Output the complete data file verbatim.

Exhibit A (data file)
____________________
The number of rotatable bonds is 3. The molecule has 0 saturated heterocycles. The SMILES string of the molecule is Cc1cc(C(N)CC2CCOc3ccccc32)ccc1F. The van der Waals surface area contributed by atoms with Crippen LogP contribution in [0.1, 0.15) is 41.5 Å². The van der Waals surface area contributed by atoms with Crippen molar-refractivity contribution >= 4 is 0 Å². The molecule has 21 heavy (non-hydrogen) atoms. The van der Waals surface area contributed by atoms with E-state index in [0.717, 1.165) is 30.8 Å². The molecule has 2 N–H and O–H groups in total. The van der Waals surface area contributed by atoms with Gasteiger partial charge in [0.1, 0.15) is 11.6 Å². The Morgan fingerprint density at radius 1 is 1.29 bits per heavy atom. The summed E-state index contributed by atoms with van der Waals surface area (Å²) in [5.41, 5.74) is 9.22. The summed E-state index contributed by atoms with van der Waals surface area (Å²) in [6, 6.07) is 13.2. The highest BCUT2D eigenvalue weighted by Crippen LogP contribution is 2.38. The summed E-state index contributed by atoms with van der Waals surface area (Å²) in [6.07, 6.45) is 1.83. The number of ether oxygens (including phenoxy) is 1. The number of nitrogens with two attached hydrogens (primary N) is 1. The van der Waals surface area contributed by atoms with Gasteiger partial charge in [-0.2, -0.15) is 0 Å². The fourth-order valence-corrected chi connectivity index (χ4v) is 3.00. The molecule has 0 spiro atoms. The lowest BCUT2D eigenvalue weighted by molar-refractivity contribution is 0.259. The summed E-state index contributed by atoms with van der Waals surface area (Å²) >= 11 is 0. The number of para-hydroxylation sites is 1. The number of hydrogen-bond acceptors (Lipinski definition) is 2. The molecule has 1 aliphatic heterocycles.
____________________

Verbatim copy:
The number of rotatable bonds is 3. The molecule has 0 saturated heterocycles. The SMILES string of the molecule is Cc1cc(C(N)CC2CCOc3ccccc32)ccc1F. The van der Waals surface area contributed by atoms with Crippen LogP contribution in [0.1, 0.15) is 41.5 Å². The van der Waals surface area contributed by atoms with Crippen molar-refractivity contribution >= 4 is 0 Å². The molecule has 21 heavy (non-hydrogen) atoms. The van der Waals surface area contributed by atoms with E-state index in [0.717, 1.165) is 30.8 Å². The molecule has 2 N–H and O–H groups in total. The van der Waals surface area contributed by atoms with Gasteiger partial charge in [0.1, 0.15) is 11.6 Å². The Morgan fingerprint density at radius 1 is 1.29 bits per heavy atom. The summed E-state index contributed by atoms with van der Waals surface area (Å²) in [5.41, 5.74) is 9.22. The summed E-state index contributed by atoms with van der Waals surface area (Å²) in [6, 6.07) is 13.2. The highest BCUT2D eigenvalue weighted by Crippen LogP contribution is 2.38. The summed E-state index contributed by atoms with van der Waals surface area (Å²) in [6.07, 6.45) is 1.83. The number of ether oxygens (including phenoxy) is 1. The number of nitrogens with two attached hydrogens (primary N) is 1. The van der Waals surface area contributed by atoms with Gasteiger partial charge in [-0.2, -0.15) is 0 Å². The fourth-order valence-corrected chi connectivity index (χ4v) is 3.00. The molecule has 0 spiro atoms. The lowest BCUT2D eigenvalue weighted by molar-refractivity contribution is 0.259. The summed E-state index contributed by atoms with van der Waals surface area (Å²) >= 11 is 0. The number of para-hydroxylation sites is 1. The number of hydrogen-bond acceptors (Lipinski definition) is 2. The molecule has 1 aliphatic heterocycles.